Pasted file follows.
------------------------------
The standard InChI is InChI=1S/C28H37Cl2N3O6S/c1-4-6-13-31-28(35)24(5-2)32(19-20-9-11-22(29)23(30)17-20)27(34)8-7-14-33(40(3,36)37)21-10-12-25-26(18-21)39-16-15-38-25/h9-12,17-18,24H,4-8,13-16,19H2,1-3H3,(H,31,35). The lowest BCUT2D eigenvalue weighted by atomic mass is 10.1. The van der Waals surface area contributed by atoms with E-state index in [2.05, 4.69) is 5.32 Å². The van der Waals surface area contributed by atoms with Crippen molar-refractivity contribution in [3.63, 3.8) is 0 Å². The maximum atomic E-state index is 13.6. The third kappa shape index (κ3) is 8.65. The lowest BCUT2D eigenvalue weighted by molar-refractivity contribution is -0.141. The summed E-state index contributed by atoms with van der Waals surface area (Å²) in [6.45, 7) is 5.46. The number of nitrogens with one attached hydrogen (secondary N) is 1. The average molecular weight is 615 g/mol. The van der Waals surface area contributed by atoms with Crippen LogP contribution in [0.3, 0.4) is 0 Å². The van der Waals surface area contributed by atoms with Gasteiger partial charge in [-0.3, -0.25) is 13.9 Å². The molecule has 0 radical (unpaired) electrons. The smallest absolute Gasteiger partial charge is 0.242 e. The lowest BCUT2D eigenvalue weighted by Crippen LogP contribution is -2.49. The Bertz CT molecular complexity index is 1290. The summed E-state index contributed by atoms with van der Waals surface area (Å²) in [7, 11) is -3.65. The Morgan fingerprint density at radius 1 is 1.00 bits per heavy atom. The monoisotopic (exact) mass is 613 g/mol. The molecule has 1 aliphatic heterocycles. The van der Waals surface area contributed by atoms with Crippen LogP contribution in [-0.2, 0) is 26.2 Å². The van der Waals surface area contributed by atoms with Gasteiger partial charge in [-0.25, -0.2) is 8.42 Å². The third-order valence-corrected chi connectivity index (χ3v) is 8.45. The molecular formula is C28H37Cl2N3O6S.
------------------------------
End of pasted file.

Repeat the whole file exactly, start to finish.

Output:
The standard InChI is InChI=1S/C28H37Cl2N3O6S/c1-4-6-13-31-28(35)24(5-2)32(19-20-9-11-22(29)23(30)17-20)27(34)8-7-14-33(40(3,36)37)21-10-12-25-26(18-21)39-16-15-38-25/h9-12,17-18,24H,4-8,13-16,19H2,1-3H3,(H,31,35). The lowest BCUT2D eigenvalue weighted by atomic mass is 10.1. The van der Waals surface area contributed by atoms with E-state index in [2.05, 4.69) is 5.32 Å². The van der Waals surface area contributed by atoms with Crippen molar-refractivity contribution in [3.63, 3.8) is 0 Å². The maximum atomic E-state index is 13.6. The third kappa shape index (κ3) is 8.65. The lowest BCUT2D eigenvalue weighted by molar-refractivity contribution is -0.141. The summed E-state index contributed by atoms with van der Waals surface area (Å²) in [6.45, 7) is 5.46. The number of nitrogens with one attached hydrogen (secondary N) is 1. The average molecular weight is 615 g/mol. The van der Waals surface area contributed by atoms with Crippen LogP contribution in [0.3, 0.4) is 0 Å². The van der Waals surface area contributed by atoms with Gasteiger partial charge in [-0.3, -0.25) is 13.9 Å². The molecule has 0 radical (unpaired) electrons. The smallest absolute Gasteiger partial charge is 0.242 e. The lowest BCUT2D eigenvalue weighted by Crippen LogP contribution is -2.49. The Bertz CT molecular complexity index is 1290. The summed E-state index contributed by atoms with van der Waals surface area (Å²) in [7, 11) is -3.65. The Morgan fingerprint density at radius 1 is 1.00 bits per heavy atom. The monoisotopic (exact) mass is 613 g/mol. The molecule has 1 aliphatic heterocycles. The van der Waals surface area contributed by atoms with Crippen LogP contribution in [-0.2, 0) is 26.2 Å². The van der Waals surface area contributed by atoms with Gasteiger partial charge in [-0.25, -0.2) is 8.42 Å². The third-order valence-corrected chi connectivity index (χ3v) is 8.45. The molecular formula is C28H37Cl2N3O6S.